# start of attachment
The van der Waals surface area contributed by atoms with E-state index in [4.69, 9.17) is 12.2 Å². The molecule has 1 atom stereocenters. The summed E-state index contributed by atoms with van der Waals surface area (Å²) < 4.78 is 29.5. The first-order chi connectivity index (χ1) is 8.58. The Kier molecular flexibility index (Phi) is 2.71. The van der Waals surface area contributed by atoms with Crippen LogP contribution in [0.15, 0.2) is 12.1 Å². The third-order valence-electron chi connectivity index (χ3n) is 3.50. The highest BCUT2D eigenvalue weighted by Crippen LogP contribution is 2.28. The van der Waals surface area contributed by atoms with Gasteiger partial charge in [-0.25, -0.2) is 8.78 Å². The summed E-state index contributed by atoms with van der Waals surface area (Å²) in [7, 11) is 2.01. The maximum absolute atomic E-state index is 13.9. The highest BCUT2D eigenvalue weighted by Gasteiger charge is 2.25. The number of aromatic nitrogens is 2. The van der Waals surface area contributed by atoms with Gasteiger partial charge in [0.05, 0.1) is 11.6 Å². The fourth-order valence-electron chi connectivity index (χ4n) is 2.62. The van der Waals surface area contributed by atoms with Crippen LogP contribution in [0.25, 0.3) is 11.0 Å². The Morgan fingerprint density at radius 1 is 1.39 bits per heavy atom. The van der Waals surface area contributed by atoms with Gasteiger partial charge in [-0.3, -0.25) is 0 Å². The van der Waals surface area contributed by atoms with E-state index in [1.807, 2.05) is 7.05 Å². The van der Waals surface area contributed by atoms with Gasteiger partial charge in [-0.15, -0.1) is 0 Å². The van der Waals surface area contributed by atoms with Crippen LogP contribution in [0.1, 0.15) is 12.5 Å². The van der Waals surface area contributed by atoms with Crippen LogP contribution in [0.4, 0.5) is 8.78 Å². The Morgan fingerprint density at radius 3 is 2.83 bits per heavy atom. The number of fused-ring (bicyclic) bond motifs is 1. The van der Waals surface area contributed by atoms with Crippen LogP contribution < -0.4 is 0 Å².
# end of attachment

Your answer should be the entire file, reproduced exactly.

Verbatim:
The van der Waals surface area contributed by atoms with E-state index in [4.69, 9.17) is 12.2 Å². The molecule has 1 atom stereocenters. The summed E-state index contributed by atoms with van der Waals surface area (Å²) < 4.78 is 29.5. The first-order chi connectivity index (χ1) is 8.58. The Kier molecular flexibility index (Phi) is 2.71. The van der Waals surface area contributed by atoms with Crippen LogP contribution in [0.15, 0.2) is 12.1 Å². The third-order valence-electron chi connectivity index (χ3n) is 3.50. The highest BCUT2D eigenvalue weighted by Crippen LogP contribution is 2.28. The van der Waals surface area contributed by atoms with Gasteiger partial charge in [-0.25, -0.2) is 8.78 Å². The summed E-state index contributed by atoms with van der Waals surface area (Å²) in [7, 11) is 2.01. The maximum absolute atomic E-state index is 13.9. The highest BCUT2D eigenvalue weighted by Gasteiger charge is 2.25. The number of aromatic nitrogens is 2. The van der Waals surface area contributed by atoms with Gasteiger partial charge in [0.05, 0.1) is 11.6 Å². The fourth-order valence-electron chi connectivity index (χ4n) is 2.62. The van der Waals surface area contributed by atoms with Crippen LogP contribution in [0.25, 0.3) is 11.0 Å². The Morgan fingerprint density at radius 1 is 1.39 bits per heavy atom. The van der Waals surface area contributed by atoms with Gasteiger partial charge in [-0.3, -0.25) is 0 Å². The van der Waals surface area contributed by atoms with E-state index in [1.807, 2.05) is 7.05 Å². The van der Waals surface area contributed by atoms with Gasteiger partial charge in [-0.15, -0.1) is 0 Å². The van der Waals surface area contributed by atoms with Crippen LogP contribution in [0.1, 0.15) is 12.5 Å². The van der Waals surface area contributed by atoms with Crippen LogP contribution in [0.4, 0.5) is 8.78 Å². The Morgan fingerprint density at radius 3 is 2.83 bits per heavy atom. The number of fused-ring (bicyclic) bond motifs is 1. The van der Waals surface area contributed by atoms with Crippen LogP contribution < -0.4 is 0 Å².